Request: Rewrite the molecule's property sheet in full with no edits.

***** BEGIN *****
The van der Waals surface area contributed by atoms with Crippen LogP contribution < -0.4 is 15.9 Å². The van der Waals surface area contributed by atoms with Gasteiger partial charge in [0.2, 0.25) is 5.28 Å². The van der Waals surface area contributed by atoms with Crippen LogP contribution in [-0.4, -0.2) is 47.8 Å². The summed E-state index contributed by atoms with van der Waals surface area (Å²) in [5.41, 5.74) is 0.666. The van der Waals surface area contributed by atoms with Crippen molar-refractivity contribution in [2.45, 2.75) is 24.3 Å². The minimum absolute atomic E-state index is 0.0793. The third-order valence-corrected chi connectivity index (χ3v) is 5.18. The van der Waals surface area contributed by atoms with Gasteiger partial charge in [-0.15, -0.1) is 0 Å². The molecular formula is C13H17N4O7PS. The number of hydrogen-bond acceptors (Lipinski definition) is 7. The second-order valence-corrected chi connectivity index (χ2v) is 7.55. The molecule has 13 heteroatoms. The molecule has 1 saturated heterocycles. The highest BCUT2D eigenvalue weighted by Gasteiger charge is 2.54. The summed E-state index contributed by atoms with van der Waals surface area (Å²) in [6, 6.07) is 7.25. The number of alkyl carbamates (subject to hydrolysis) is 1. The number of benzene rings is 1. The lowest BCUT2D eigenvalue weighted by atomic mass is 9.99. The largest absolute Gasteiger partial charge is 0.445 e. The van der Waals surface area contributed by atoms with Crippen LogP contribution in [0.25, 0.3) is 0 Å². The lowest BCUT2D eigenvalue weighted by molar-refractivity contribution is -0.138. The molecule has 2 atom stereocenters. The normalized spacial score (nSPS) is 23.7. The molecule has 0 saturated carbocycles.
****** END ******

The van der Waals surface area contributed by atoms with Crippen LogP contribution < -0.4 is 15.9 Å². The van der Waals surface area contributed by atoms with Gasteiger partial charge in [0.2, 0.25) is 5.28 Å². The van der Waals surface area contributed by atoms with Crippen LogP contribution in [-0.4, -0.2) is 47.8 Å². The summed E-state index contributed by atoms with van der Waals surface area (Å²) in [5.41, 5.74) is 0.666. The van der Waals surface area contributed by atoms with Crippen molar-refractivity contribution in [2.45, 2.75) is 24.3 Å². The minimum absolute atomic E-state index is 0.0793. The third-order valence-corrected chi connectivity index (χ3v) is 5.18. The van der Waals surface area contributed by atoms with Gasteiger partial charge in [-0.15, -0.1) is 0 Å². The molecular formula is C13H17N4O7PS. The number of hydrogen-bond acceptors (Lipinski definition) is 7. The second-order valence-corrected chi connectivity index (χ2v) is 7.55. The molecule has 13 heteroatoms. The molecule has 1 saturated heterocycles. The highest BCUT2D eigenvalue weighted by Gasteiger charge is 2.54. The summed E-state index contributed by atoms with van der Waals surface area (Å²) in [6, 6.07) is 7.25. The number of alkyl carbamates (subject to hydrolysis) is 1. The number of benzene rings is 1. The lowest BCUT2D eigenvalue weighted by atomic mass is 9.99. The largest absolute Gasteiger partial charge is 0.445 e. The van der Waals surface area contributed by atoms with Crippen LogP contribution in [0.25, 0.3) is 0 Å². The lowest BCUT2D eigenvalue weighted by molar-refractivity contribution is -0.138. The molecule has 2 atom stereocenters. The normalized spacial score (nSPS) is 23.7. The molecule has 0 saturated carbocycles.